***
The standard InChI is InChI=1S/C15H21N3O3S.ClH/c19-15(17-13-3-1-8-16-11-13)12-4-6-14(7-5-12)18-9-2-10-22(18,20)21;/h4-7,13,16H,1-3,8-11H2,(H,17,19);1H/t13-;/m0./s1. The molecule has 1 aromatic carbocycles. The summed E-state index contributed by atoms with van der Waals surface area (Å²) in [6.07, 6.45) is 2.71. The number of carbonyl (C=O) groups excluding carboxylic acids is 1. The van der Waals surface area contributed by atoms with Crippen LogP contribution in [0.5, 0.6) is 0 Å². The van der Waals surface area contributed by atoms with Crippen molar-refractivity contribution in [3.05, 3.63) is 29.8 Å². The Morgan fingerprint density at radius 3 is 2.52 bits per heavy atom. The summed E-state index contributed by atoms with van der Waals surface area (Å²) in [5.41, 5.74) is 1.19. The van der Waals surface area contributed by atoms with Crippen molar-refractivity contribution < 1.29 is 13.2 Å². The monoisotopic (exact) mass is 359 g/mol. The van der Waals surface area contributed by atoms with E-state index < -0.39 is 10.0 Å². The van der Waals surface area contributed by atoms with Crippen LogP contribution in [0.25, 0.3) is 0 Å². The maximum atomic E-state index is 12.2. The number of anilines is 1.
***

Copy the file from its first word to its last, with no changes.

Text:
The standard InChI is InChI=1S/C15H21N3O3S.ClH/c19-15(17-13-3-1-8-16-11-13)12-4-6-14(7-5-12)18-9-2-10-22(18,20)21;/h4-7,13,16H,1-3,8-11H2,(H,17,19);1H/t13-;/m0./s1. The molecule has 1 aromatic carbocycles. The summed E-state index contributed by atoms with van der Waals surface area (Å²) in [6.07, 6.45) is 2.71. The number of carbonyl (C=O) groups excluding carboxylic acids is 1. The van der Waals surface area contributed by atoms with Crippen LogP contribution in [0.5, 0.6) is 0 Å². The van der Waals surface area contributed by atoms with Crippen molar-refractivity contribution in [3.05, 3.63) is 29.8 Å². The Morgan fingerprint density at radius 3 is 2.52 bits per heavy atom. The summed E-state index contributed by atoms with van der Waals surface area (Å²) in [5.41, 5.74) is 1.19. The van der Waals surface area contributed by atoms with Crippen molar-refractivity contribution < 1.29 is 13.2 Å². The monoisotopic (exact) mass is 359 g/mol. The van der Waals surface area contributed by atoms with E-state index < -0.39 is 10.0 Å². The van der Waals surface area contributed by atoms with Crippen LogP contribution in [0.25, 0.3) is 0 Å². The maximum atomic E-state index is 12.2. The number of anilines is 1.